The next afternoon, when she'd finished serving coffee at the Senior Center, she took a drive to an estate sales dealer in a rural community fourty miles away. She enjoyed the drive, and how the scenery along the way lended to the ambiance of her destination. After browsing around at the tulle 'country clutter' and having a sample of their homemade cherry jelly in the General Store section of the shop, she wandered through the antiques and dead people's kitch to the jewelry counter. Inside the case, to the left of the paste & rhinestones and to the right of the abandoned wedding sets were the keepsake pendants on necklace chains. Two of these pendants looked like her style -- a bit tarnished but in excellent condition, they were "loved" as the woman behind the counter said. She asked for and was handed the two pendants to have a look inside and test the latches & hinges. Both were functional, and by sheer luck both already had photos in them. "I can take those out," the woman said, but Gretta replied, "No, thank you, those are what I came here for." Gretta bought the two pendants and a jar of pear butter, and went home with a song in her heart.

She wore those pendants whenever she would go to events at the Estates, small like card games or large like mixers, and she felt like she was in good company again. Other people would sometimes ask with a smile about the teens hanging around her neck, and she'd tell stories -- they didn't have to be intricate or exciting, she discovered, just spoken with pride and happiness, and they could be recycled almost infinitely -- about how Brandon and Tanya were the prettiest and smartest kids in their high school.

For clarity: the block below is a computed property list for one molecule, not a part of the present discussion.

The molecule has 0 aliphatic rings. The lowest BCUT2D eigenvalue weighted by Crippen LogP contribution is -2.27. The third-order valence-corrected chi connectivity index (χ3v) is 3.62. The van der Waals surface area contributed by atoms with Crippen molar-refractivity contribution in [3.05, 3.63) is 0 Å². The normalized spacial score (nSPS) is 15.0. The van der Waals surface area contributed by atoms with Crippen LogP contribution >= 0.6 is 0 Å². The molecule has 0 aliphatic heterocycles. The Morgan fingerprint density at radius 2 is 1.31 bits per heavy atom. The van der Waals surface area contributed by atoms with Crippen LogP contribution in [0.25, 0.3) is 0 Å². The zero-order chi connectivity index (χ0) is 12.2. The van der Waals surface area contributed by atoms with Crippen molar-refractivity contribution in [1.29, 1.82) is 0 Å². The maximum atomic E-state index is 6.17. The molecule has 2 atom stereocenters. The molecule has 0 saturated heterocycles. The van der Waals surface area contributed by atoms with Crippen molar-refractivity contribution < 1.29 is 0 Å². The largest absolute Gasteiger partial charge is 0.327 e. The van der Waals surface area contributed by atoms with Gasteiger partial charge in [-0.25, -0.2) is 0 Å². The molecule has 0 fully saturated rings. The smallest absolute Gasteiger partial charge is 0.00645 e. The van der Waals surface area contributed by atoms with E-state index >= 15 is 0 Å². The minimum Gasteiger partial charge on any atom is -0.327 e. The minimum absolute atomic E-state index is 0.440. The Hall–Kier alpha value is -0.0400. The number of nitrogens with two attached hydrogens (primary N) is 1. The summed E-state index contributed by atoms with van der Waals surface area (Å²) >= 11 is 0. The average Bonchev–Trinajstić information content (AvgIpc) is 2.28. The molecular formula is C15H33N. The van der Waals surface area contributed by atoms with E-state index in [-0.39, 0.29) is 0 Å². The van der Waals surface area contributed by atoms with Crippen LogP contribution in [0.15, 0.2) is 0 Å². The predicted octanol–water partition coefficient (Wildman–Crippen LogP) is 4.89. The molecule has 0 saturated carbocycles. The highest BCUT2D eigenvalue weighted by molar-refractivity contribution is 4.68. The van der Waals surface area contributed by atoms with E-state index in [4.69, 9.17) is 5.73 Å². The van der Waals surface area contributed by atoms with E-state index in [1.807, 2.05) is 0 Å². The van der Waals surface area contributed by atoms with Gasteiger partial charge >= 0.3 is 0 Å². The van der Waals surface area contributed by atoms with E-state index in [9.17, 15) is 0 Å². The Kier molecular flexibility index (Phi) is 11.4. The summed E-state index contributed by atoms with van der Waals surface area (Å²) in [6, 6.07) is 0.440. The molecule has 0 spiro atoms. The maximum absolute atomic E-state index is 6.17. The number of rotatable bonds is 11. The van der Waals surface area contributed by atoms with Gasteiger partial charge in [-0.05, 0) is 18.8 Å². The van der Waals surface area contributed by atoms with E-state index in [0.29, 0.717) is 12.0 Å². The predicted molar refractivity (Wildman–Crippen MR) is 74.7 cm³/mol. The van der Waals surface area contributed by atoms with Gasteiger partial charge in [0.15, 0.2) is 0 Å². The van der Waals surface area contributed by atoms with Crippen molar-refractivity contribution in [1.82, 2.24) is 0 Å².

Anonymous said...

A definetely naughty little girl was Elina, that had managed to sneak into her mothers personal belongings once more. No wonder why her mother used to call her Devilina! This time the nine year old girl, which was always ready for the next mischief, found in the cellar a box with romantic letters and two chains with two pictures attached to them. Proud at the new discovery, Elina called her older brother to show off her treasures. Her young mind did not
bother to try to make out who the young teenagers on the pictures were. Nevertheless, Alexander, who was five years older, immediatelly had a happy suspicion and created a brilliant plan! The persons on the pictures were obviously their parents. Wouldnt this be an ideal way to make their wedding anniversary filled with memories from their romantic youth? Elina and Alex placed the letters and the chains on their parents bed and waited patiently for them to return. At about 23.00 they heard the door open, and quickly hid under the kitchen-table that had a good view to the bedroom. When their